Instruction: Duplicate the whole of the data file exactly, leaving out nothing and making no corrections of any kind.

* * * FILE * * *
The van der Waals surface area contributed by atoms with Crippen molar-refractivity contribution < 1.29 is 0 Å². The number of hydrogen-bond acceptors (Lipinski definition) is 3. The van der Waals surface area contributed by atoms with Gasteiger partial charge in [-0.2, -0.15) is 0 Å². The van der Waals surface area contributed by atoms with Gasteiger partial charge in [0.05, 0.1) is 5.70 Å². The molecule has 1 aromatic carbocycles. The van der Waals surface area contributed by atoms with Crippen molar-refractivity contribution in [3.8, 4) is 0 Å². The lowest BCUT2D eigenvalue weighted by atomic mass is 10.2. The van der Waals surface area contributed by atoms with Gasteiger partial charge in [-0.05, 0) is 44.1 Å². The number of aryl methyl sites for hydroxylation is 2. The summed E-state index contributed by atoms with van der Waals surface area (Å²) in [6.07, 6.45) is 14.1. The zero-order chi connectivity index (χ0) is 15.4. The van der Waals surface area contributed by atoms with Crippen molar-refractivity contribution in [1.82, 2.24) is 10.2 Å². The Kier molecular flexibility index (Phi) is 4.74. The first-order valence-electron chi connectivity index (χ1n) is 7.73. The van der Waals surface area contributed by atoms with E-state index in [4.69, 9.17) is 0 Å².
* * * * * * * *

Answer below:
The van der Waals surface area contributed by atoms with Crippen molar-refractivity contribution < 1.29 is 0 Å². The number of hydrogen-bond acceptors (Lipinski definition) is 3. The van der Waals surface area contributed by atoms with Gasteiger partial charge in [-0.2, -0.15) is 0 Å². The van der Waals surface area contributed by atoms with Gasteiger partial charge in [0.05, 0.1) is 5.70 Å². The molecule has 1 aromatic carbocycles. The van der Waals surface area contributed by atoms with Crippen molar-refractivity contribution in [3.8, 4) is 0 Å². The lowest BCUT2D eigenvalue weighted by atomic mass is 10.2. The van der Waals surface area contributed by atoms with Gasteiger partial charge in [-0.05, 0) is 44.1 Å². The number of aryl methyl sites for hydroxylation is 2. The summed E-state index contributed by atoms with van der Waals surface area (Å²) in [6.07, 6.45) is 14.1. The zero-order chi connectivity index (χ0) is 15.4. The van der Waals surface area contributed by atoms with Crippen molar-refractivity contribution in [1.82, 2.24) is 10.2 Å². The Kier molecular flexibility index (Phi) is 4.74. The first-order valence-electron chi connectivity index (χ1n) is 7.73. The van der Waals surface area contributed by atoms with E-state index in [4.69, 9.17) is 0 Å².